Short Getaways With Grandkids

As a gift to my oldest grandson on his 14th birthday, I decided to take him on a trip. The mission was twofold: to spend important bonding time with him and to begin transferring the family mantle.

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As a gift to my oldest grandson on his 14th birthday, I decided to take him on a trip. The mission was twofold: to spend important bonding time with him, and on a more ambitious level, to begin transferring the family mantle (it’s a man thing, I guess).

Quick Tips for a Fun Trip

  • Gear your trip to your grandchild’s unique interests and hobbies, not just yours.
  • Be open to changing directions if a particular activity isn’t going over as well as you’d hoped.
  • Think like a kid. Schedule some fun and games in with walking tours and museum visits.
  • Choose a few activities that stimulate conversation. A monster truck rally is a lot of fun, but it’s not a good place to talk about the meaning of life!
  • On communicating: A lecture is not a conversation. Practice your listening skills. Encourage your grandchild to ask questions — and you do the same. You may not think you’ll learn something new, but what’s the old saying? — “out of the mouths of babes . . .?”

Joshua was interested in the Civil War so I took him to the prisoner-of-war site in Andersonville, Georgia, a three-hour drive from where we live, near former President Jimmy Carter’s birthplace.

We toured the site, the cemetery and the excellent POW-MIA museum where we saw a replica of the type of cell in which my friend Lee Ellis spent five years at the Hanoi Hilton in Vietnam.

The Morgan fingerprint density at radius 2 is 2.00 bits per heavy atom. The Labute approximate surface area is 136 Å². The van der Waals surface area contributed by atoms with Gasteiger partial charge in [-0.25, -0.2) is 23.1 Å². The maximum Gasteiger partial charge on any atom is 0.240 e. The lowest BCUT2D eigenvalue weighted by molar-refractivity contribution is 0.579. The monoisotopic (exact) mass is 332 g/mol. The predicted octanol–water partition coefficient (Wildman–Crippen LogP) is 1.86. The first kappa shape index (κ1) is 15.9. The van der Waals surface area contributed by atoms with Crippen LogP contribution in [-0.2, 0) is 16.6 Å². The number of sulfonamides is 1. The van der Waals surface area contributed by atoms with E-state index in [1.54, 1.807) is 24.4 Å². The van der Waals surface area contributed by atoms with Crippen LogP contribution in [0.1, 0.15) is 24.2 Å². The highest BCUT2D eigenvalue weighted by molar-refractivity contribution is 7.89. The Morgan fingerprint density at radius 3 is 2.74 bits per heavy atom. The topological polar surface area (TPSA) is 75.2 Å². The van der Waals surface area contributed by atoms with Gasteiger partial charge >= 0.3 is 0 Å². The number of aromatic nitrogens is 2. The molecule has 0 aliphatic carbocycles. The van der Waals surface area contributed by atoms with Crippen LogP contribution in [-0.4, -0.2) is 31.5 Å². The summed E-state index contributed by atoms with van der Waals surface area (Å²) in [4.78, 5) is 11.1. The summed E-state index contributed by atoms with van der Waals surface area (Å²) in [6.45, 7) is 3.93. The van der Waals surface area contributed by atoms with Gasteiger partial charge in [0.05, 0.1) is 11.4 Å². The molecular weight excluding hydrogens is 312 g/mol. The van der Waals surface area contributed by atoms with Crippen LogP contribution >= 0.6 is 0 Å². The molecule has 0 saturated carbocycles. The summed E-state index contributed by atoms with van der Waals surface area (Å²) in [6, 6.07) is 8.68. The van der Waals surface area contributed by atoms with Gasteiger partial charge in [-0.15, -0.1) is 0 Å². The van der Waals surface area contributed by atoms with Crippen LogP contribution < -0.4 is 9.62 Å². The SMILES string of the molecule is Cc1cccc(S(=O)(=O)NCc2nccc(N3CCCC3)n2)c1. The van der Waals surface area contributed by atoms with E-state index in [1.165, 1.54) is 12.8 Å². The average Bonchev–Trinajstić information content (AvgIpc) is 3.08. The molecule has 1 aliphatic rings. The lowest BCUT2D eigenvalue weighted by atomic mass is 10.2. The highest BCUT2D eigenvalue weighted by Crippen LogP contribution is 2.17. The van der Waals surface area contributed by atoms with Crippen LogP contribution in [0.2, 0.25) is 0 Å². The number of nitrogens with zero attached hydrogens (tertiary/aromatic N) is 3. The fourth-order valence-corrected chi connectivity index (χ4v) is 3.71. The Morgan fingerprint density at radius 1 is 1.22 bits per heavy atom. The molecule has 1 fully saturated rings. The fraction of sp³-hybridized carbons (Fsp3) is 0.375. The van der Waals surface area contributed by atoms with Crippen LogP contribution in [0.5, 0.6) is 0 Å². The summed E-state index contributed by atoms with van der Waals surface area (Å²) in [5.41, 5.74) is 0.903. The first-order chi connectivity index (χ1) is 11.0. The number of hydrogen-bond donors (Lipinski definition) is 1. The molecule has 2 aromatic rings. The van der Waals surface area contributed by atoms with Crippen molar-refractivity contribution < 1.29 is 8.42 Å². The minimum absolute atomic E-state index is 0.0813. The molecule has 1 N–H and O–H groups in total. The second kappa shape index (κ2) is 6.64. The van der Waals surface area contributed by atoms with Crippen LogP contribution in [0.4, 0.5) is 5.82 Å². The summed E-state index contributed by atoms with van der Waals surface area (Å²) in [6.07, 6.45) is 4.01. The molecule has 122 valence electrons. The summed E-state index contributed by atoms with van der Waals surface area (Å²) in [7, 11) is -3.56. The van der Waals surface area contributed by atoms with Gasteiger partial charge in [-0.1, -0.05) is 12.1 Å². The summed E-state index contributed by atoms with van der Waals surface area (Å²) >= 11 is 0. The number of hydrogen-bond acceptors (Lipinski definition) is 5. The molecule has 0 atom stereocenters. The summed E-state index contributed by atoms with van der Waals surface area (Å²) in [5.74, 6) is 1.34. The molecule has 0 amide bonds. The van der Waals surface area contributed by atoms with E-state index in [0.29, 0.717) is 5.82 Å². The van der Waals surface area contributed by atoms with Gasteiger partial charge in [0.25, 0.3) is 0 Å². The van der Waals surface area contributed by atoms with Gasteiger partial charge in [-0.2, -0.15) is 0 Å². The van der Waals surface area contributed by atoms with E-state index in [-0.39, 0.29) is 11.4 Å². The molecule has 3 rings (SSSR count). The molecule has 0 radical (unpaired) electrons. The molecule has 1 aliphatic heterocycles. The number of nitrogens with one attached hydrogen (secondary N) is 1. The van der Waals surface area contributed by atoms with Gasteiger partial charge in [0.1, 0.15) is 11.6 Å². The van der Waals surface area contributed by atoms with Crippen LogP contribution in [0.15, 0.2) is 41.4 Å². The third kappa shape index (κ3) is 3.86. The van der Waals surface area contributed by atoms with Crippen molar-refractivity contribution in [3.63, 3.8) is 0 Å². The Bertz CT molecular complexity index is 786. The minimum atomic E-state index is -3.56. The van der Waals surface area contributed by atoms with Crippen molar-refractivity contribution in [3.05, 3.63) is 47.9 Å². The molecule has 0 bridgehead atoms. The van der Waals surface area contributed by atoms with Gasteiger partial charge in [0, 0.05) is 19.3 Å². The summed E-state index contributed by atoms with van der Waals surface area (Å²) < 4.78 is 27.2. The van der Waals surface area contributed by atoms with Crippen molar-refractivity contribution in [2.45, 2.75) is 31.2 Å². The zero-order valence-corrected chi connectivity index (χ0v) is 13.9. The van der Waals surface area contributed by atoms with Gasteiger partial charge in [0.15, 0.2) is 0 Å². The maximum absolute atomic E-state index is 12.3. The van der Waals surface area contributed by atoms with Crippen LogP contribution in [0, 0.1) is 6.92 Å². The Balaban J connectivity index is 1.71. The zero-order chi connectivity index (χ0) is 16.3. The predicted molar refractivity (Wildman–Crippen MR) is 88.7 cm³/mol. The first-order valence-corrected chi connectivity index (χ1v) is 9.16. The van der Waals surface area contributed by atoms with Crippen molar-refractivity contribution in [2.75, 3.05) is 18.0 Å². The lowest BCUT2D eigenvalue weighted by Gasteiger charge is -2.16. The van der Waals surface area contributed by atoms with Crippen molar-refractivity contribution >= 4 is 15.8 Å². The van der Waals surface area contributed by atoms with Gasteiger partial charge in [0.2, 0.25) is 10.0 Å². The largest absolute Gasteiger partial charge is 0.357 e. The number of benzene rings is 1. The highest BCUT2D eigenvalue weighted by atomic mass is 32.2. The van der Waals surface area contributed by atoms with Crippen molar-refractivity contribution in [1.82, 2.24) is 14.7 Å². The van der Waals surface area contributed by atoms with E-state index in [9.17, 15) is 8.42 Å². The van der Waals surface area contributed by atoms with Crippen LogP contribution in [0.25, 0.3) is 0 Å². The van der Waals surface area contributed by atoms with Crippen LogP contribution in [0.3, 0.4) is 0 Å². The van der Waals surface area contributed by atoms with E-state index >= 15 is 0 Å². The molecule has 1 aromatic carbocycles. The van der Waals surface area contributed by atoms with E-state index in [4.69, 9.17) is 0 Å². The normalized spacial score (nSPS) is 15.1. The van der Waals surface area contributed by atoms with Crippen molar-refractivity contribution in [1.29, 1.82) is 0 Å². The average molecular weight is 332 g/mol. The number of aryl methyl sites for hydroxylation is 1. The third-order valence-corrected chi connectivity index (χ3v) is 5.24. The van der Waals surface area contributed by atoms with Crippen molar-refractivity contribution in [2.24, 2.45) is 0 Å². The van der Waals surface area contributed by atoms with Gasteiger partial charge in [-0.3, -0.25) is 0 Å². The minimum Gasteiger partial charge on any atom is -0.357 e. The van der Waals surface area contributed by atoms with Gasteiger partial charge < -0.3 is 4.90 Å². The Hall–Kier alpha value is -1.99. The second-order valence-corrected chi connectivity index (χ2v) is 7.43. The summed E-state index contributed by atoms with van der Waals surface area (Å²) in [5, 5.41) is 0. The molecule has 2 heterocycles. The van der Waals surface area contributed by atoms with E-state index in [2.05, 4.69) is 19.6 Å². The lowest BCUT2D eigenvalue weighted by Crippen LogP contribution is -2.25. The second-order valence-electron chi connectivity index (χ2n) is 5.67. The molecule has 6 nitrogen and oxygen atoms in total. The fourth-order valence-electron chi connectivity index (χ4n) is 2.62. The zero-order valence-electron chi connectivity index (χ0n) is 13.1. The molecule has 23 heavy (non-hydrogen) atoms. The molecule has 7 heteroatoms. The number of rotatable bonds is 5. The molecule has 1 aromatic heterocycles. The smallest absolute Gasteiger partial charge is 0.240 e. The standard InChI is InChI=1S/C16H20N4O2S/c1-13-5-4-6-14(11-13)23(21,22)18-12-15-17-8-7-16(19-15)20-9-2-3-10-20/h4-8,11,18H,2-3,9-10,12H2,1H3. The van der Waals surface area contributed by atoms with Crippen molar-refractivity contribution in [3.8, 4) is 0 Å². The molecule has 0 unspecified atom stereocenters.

Joshua and I talked about different things, including the sinister side of humans who would allow 26,000 men to be confined in an area intended to hold 13,000. At one time the prisoner count rose to 32,000 and disease caused by lack of sanitation killed thousands.

Lifetime Memories

That night, we checked into a local motel. It was a hot, dry July so we swam in the pool. Later we ate good local barbecue. It was a terrific experience for both of us. We returned home the next day. Our little adventure allowed us 60 uninterrupted hours together. Joshua’s memories of our days together may be more vivid later in life than now. I know I’ll never forget.

The next year our second grandson turned 14. He has excellent artistic skills, so I thought we’d go to a nature site he’d never heard of. My hope was that we would see an abundance of wildlife Justin could treat as subjects. Though the reality was he didn’t take all that well to our trip to the Phinizy Swamp, we did find an excellent art museum along the Savannah River in downtown Augusta. We also visited the Fort Discovery National Science Museum. Echoing my earlier time with Justin, Joshua also swam in the motel pool, and we enjoyed steak dinners.

Next year our oldest granddaughter Kathryn turns 14. It will be my wife’s turn to do some specialized grandparent bonding. She hasn’t decided where they’ll go and what they’ll do, but you can be sure it’s going to be a treasured experience for both.

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